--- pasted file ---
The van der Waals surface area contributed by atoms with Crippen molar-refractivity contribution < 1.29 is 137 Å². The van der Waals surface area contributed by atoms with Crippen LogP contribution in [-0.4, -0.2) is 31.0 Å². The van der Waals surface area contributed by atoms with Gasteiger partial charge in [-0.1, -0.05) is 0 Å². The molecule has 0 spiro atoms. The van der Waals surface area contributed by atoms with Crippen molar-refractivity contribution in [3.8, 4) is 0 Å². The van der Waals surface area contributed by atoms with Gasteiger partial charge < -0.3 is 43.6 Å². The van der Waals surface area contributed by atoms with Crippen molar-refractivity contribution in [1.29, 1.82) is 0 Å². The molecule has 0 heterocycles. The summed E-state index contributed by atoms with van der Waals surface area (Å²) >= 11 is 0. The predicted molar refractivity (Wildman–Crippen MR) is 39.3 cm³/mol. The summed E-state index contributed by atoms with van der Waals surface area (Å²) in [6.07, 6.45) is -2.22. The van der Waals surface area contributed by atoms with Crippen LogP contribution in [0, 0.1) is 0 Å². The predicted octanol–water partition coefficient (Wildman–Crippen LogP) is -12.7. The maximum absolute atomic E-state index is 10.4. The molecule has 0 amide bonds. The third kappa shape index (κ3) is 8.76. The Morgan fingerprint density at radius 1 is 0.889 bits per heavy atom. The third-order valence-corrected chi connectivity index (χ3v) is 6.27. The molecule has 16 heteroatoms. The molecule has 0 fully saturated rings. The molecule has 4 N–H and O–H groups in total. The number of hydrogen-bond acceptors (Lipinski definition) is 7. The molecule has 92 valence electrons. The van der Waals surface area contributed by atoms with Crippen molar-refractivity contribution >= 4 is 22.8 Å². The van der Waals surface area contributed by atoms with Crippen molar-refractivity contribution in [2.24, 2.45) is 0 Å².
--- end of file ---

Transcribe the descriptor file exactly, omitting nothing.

The van der Waals surface area contributed by atoms with Crippen molar-refractivity contribution < 1.29 is 137 Å². The van der Waals surface area contributed by atoms with Crippen LogP contribution in [-0.4, -0.2) is 31.0 Å². The van der Waals surface area contributed by atoms with Gasteiger partial charge in [-0.1, -0.05) is 0 Å². The molecule has 0 spiro atoms. The van der Waals surface area contributed by atoms with Crippen molar-refractivity contribution in [3.8, 4) is 0 Å². The van der Waals surface area contributed by atoms with Gasteiger partial charge < -0.3 is 43.6 Å². The van der Waals surface area contributed by atoms with Crippen molar-refractivity contribution in [1.29, 1.82) is 0 Å². The molecule has 0 heterocycles. The summed E-state index contributed by atoms with van der Waals surface area (Å²) >= 11 is 0. The predicted molar refractivity (Wildman–Crippen MR) is 39.3 cm³/mol. The summed E-state index contributed by atoms with van der Waals surface area (Å²) in [6.07, 6.45) is -2.22. The van der Waals surface area contributed by atoms with Crippen LogP contribution in [0, 0.1) is 0 Å². The predicted octanol–water partition coefficient (Wildman–Crippen LogP) is -12.7. The maximum absolute atomic E-state index is 10.4. The molecule has 0 amide bonds. The third kappa shape index (κ3) is 8.76. The Morgan fingerprint density at radius 1 is 0.889 bits per heavy atom. The third-order valence-corrected chi connectivity index (χ3v) is 6.27. The molecule has 16 heteroatoms. The molecule has 0 fully saturated rings. The molecule has 4 N–H and O–H groups in total. The number of hydrogen-bond acceptors (Lipinski definition) is 7. The molecule has 92 valence electrons. The van der Waals surface area contributed by atoms with Crippen molar-refractivity contribution >= 4 is 22.8 Å². The van der Waals surface area contributed by atoms with Crippen molar-refractivity contribution in [2.24, 2.45) is 0 Å².